But even with that in mind, and holding these bonus episodes in isolation, a slower episode like this can’t hope to compete with an episode like ‘One More‘, which showed that the limitations of a pandemic are merely the building blocks for creating a tense, atmospheric, and intimate episode, taking the action to new places. Unlike that episode, and ‘Splinter‘ and the aforementioned ‘Find Me’, which used the restrictions as an opportunity to create something great, this episode feels like an ordinary episode of the show that has been hampered by COVID restrictions. And that could be manageable. ‘Home Sweet Home‘ was a standard episode, but it still managed to do some really interesting things (and it saw the return of Maggie). ‘Diverged’ was always going to struggle.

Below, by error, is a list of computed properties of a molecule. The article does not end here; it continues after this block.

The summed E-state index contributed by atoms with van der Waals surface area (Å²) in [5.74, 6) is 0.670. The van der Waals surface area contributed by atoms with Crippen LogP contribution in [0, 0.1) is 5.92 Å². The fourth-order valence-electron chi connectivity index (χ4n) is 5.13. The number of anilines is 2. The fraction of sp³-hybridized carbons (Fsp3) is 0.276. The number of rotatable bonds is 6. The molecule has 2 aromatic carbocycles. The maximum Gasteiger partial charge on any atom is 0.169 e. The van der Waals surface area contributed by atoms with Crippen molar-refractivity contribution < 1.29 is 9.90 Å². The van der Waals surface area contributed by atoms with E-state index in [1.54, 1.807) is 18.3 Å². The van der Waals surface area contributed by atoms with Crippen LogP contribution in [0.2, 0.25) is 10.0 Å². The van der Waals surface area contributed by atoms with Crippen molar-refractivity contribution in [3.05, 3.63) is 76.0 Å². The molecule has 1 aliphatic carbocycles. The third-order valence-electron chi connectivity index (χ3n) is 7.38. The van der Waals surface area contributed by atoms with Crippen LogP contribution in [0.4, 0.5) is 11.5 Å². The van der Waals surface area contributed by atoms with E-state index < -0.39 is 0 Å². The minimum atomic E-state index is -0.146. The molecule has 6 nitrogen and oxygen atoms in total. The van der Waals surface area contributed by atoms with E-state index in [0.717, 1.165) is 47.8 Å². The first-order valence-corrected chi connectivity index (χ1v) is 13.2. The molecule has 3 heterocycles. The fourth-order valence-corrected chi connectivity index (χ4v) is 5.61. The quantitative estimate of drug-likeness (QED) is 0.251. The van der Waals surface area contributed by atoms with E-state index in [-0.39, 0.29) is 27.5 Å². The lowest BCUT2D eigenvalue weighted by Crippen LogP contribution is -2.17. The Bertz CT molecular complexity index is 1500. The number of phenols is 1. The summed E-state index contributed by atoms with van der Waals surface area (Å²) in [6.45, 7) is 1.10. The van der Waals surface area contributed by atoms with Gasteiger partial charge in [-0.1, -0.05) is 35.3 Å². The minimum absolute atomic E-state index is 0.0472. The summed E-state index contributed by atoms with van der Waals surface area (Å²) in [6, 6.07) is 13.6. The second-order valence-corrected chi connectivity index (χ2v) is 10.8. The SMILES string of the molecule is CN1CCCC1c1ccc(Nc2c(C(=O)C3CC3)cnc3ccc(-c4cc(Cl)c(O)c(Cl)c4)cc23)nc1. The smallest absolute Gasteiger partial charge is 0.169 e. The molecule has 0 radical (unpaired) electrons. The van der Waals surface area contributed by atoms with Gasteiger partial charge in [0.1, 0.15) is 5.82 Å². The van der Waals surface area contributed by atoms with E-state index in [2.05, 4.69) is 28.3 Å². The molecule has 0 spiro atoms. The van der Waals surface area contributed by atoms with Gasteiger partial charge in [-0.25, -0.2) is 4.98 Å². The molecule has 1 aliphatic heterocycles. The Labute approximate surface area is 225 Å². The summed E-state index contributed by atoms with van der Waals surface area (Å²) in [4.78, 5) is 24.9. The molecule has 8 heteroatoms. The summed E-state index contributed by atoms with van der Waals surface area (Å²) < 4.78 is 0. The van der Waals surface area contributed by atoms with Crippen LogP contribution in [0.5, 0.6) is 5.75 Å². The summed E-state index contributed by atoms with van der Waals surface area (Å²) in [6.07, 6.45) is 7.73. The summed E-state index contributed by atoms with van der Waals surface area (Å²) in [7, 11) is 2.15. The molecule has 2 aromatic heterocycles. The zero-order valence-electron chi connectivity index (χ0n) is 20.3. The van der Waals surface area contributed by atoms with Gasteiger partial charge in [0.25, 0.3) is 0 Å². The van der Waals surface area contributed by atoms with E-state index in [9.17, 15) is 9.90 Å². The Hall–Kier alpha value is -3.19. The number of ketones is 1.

So ‘Diverged’ is probably the weakest of the pandemic episodes. That’s the negativity out of the way. Because the episode still features some really important, quietly powerful moments for the characters, Carol in particular. She’s been around since season one, and she’s been on one hell of a journey in the past decade. From meek housewife to quiet survivor to the biggest badass in the apocalypse. From there, since finding relative safety in Alexandria and The Kingdom, she’s flitted back and forth from the group’s MVP to a woman struggling with the thing’s she done. In between she’s lost a daughter and a son, and almost everyone else she’s known. The one constant has been Daryl. The pair have weathered everything together, but it seems that time’s up for them.